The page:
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Geneva Accord puts Europe Back in the Game

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Default profile picture Morag Young

The new peace plan aims to unseat the extremist allies of Arafat and Sharon and win over public opinion. Europe’s contribution could be decisive.

It is an opportunity not to be missed. This is what the Geneva accord on the Middle East, completed on Monday in Geneva, should represent for the European Union. It is the fruit of two and a half years of secret negotiations, launched by two former Ministers, the Israeli Yossi Beilin and the Palestinian Abed Rabbo, with the blessing of prominent international statesmen, the likes of which have never been seen before in this troubled region.

Without a doubt it is not a peace plan that was conceived either within the Israeli Government or within the Palestinian Authority. But, at least now that the American Secretary of State, Colin Powell, has promised to meet the agreement’s patrons, Beilin and Rabbo, in Washington, it can no longer be dismissed as a ‘virtual’ accord. No matter what the Israeli deputy Prime Minister, Ehud Olmert, who has harshly accused Powell of committing ‘an error’ and of taking the ‘wrong’ decision ‘for an American leader’, says.

Politics’ revenge

In reality, both the method and the content of the Geneva accord offer a promising alternative to the current stalemate in the Middle East. And they are, moreover, perfectly in tune with the European view of the conflict.

Firstly, because, broadly, the Agreement foresees the creation of a Palestinian State in 97.5% of the territory that Israel has occupied since 1967; it gives up the right of return for Palestinian refugees, leaving them instead the choice of three different options (1); and it puts forward an administrative, but not physical, division of Jerusalem, entrusting the much contested Temple Mount to the Palestinian sovereignty. It is fundamentally a perfect compromise for the European Union because, in contrast to the Road Map, it goes right to the heart of the problems. And it outlines – in a way that is acceptable to the moderates on both sides – the creation of two States, which is just what the EU has wanted since the Venice European Council in 1980.

Secondly, the Geneva accord presents a wonderful opportunity for the Union because the centre of gravity will move from the conflict on the battlefield to the political arena; from the dusty streets of the Middle East, with their check-points and exploding buses to the complex universe of public opinion, both Israeli and Palestinian. Beilin and Rabbo’s objective is clear: to make Sharon and Arafat’s basis for consensus collapse, thereby proving to their peoples that the demilitarisation of this conflict is possible; that ‘on the other side there is a believable interlocutor’. It is a punch in the face for Israeli militarism and Palestinian terrorism.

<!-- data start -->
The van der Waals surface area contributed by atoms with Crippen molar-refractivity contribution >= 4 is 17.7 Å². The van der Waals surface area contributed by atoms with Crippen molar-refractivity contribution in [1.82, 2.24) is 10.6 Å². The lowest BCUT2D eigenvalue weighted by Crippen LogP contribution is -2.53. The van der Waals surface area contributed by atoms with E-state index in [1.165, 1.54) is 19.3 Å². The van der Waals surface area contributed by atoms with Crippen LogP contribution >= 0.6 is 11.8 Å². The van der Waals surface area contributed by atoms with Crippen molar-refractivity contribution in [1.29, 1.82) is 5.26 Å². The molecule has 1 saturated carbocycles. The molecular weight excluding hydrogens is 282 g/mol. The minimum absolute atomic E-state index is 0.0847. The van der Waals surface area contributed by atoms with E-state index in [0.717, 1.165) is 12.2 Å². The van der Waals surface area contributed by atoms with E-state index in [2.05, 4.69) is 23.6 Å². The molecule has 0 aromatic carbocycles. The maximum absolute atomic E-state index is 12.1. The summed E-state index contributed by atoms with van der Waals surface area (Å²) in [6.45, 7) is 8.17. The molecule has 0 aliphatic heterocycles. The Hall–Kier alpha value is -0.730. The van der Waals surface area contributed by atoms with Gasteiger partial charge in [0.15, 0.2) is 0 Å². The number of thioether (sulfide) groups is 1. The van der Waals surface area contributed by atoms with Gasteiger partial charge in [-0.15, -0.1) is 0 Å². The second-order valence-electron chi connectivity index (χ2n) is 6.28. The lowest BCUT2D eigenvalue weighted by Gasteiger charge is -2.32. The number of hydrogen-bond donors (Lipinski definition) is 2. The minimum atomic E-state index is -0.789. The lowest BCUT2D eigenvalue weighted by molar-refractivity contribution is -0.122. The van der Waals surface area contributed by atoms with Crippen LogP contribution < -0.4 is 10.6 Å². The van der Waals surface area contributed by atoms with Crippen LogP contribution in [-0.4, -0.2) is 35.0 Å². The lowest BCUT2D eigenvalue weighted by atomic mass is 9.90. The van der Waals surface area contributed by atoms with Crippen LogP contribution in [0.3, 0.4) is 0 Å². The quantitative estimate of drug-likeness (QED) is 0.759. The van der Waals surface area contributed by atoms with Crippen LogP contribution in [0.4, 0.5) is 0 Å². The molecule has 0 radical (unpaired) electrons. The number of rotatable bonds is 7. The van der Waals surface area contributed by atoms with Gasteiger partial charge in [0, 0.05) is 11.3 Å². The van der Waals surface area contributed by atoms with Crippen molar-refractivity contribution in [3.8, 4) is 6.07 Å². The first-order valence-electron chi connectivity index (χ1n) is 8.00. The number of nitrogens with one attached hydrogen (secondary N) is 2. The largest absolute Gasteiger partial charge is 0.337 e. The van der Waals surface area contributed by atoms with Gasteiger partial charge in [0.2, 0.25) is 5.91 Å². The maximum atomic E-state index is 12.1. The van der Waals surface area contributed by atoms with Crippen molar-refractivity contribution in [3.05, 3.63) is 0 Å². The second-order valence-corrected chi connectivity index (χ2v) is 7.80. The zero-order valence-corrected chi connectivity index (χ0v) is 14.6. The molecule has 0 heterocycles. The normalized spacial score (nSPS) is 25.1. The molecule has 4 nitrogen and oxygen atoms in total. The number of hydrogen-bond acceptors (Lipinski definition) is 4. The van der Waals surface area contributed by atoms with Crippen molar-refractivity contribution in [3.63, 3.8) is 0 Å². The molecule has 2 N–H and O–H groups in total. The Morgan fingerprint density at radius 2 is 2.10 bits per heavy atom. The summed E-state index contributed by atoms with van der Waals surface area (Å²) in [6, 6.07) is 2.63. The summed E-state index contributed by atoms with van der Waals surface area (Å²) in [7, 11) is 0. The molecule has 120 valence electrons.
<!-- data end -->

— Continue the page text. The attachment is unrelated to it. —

One in two Israelis are in favour

It is politics’ revenge. And, the European Union, founded as it is on civil not military power, and having always justified its scarce involvement by the conflict’s military nature, must not let this opportunity pass it by. The Italian Presidency has not understood this. It has been too busy with the provincial battle over launching the European ‘Constitution’ in Rome. Indeed, the Italian Minister for Foreign Affairs, Frattini, could only manage to repeat the wretched three-line comment published on the official Presidency web site warning that ‘the Agreement should not be considered as an alternative to the Road Map’. Instead, Javier Solana, High Representative for Common Foreign and Security Policy of the EU, has been the one to understand. He has defined Geneva as a ‘powerful example of how civil society can impose a return to the political perspective and reinvigorate public debate’.

But, if the Geneva initiative is to have this effect, the EU must help its patrons with generous financing in order to allow the peace plan to spread as widely as possible in Palestinian and Israeli society, in the face of extremists on both sides. Certainly, in the quagmire that is the Palestinian Authority it will be more difficult than in Israel’s democracy. But the outlook remains favourable on both sides. According to the most recent polls, in fact, 53% of Israelis and 55% of Palestinians support a peace plan based on the Geneva accord.

We cannot wait any longer. In Geneva politics has been brought back to life. Europe must now help to keep it alive, in the face of Arafat’s terrorism and Sharon’s militarism. This time there are no more excuses.

(1) The refugees would have the possibility to either:

- settle in the new Palestinian State.

- stay in the country they are in and receive financial compensation.

- return to Israel according to the procedures (quotas etc) that will be fixed by the Israeli Government.

Translated from Ginevra rimette in gioco l’Europa